NAB's FCC ties
Broadcasters shouldn't fret that their trade-group attorneys are in cahoots with the FCC.
Even though the National Association of Broadcasters' two senior attorneys have close ties to FCC Chairman Michael Powell and years of experience at the agency, they pledge to remain wary of Powell initiatives to reclaim analog TV channels by 2009 and make stations share digital spectrum with other telecom services.
Marsha MacBride, the NAB legal- and regulatory-affairs chief who was Powell's chief of staff before joining NAB last December, has hired 26-year FCC veteran and longtime colleague Jane Mago as general counsel. Mago was Powell's general counsel from 2001 to 2003 and most recently led the FCC Office of Strategic Planning and Policy Analysis.
"I wouldn't look for any major changes." says MacBride. "I still have the same board, and I am their attorney. Broadcasters feel under attack even as they produce a huge benefit for the American public."
Powell: Keep the Date
Despite broadcasters' complaints that 2009 could be too soon for many to give up their analog channels, FCC Chairman Michael Powell points out that the alternative could be much worse. Last week, he was trying to help broadcasters fend off the more aggressive congressional proposals to reclaim the channels. He told the Senate Commerce Committee that earlier dates, such as the 2006 hard date that powerful House Commerce Committee Chairman Joe Barton (R.-Texas) wants, will come before most consumers and stations are ready to give up old analog broadcasts.
Powell told the committee that a 2009 deadline would give all parties fair warning to prepare.
He made his comments during a hearing examining the 9/11 Commission's recommendation to speed the return of broadcast spectrum so police and other public safety departments can use it.
One proposed bill would set Jan. 1, 2007, as the give-back date for channels in the 700 MHz band now used by 75 TV stations. Powell argued that, if Congress decided to make that a hard date, it should also set the 2009 hard date, too, in order to minimize the inequity of making one group of broadcasters give up their channels before the rest.
FCC: Digitizing Low-Power TV
One glitch in the FCC's plans to make TV stations go all-digital has been how to ensure that rural, mostly western U.S. communities far from TV stations continue getting programming after analog service goes away. Most of those communities get their TV not from the main stations in their region but from low-power translators that relay the signals to distant communities.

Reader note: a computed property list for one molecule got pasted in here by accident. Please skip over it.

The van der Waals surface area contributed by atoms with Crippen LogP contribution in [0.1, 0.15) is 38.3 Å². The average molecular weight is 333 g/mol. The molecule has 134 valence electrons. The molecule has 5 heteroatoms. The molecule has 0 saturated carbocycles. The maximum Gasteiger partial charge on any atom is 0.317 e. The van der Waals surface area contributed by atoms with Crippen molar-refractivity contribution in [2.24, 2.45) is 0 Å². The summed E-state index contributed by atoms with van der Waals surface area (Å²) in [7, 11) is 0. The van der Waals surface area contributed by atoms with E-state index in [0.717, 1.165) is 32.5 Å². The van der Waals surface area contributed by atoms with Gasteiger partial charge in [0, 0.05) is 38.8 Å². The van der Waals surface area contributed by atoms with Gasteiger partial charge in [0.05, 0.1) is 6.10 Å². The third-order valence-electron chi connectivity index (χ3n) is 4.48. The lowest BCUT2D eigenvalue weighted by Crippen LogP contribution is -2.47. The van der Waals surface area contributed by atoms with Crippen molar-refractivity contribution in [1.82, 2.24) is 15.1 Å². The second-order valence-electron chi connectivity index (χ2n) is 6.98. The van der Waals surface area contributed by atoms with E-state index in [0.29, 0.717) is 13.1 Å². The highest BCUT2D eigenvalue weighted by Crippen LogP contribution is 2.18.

Last week, the commission finally outlined rules of the road for translators and other low-power stations—more than seven years after it set them for full-power stations. The decision affects some 4,700 translators and 2,100 low-power stations.
All low-powers will be able to "flash-cut" immediately to digital service on their existing channel or apply for a second digital channel to run side-by-side with their analog, as almost all full-power stations are doing. Independent low-powers—which are not tied to full-power stations and are often community-run, minority-targeted or religious channels—generally will have the same opportunities to offer multicast channels and subscription services the way other stations do.
Eyes on Spanish TV
The ad industry's Children's Advertising Review Unit (CARU) will monitor Spanish-language children's advertising with money provided by the Grocery Manufacturers Association of America.
CARU, an arm of the Council of Better Business Bureaus, reviews ads for truth and accuracy according to industry guidelines and will contact companies it considers in violation. In extreme cases, it can refer them to the Federal Trade Commission, although traditionally the advertisers comply with CARU's recommendations and either modify or pull offending ads. Most of CARU's efforts are aimed at overseeing food ads targeting kids.
NAB Pushes Emergency Readiness
The National Association of Broadcasters is launching a digital-age "duck-and-cover" campaign in cooperation with the Department of Homeland Security. "Are You Ready?" is a set of TV ads billed as an emergency-preparedness guide for viewers and will be distributed to TV and radio stations throughout the month (September is National Preparedness Month).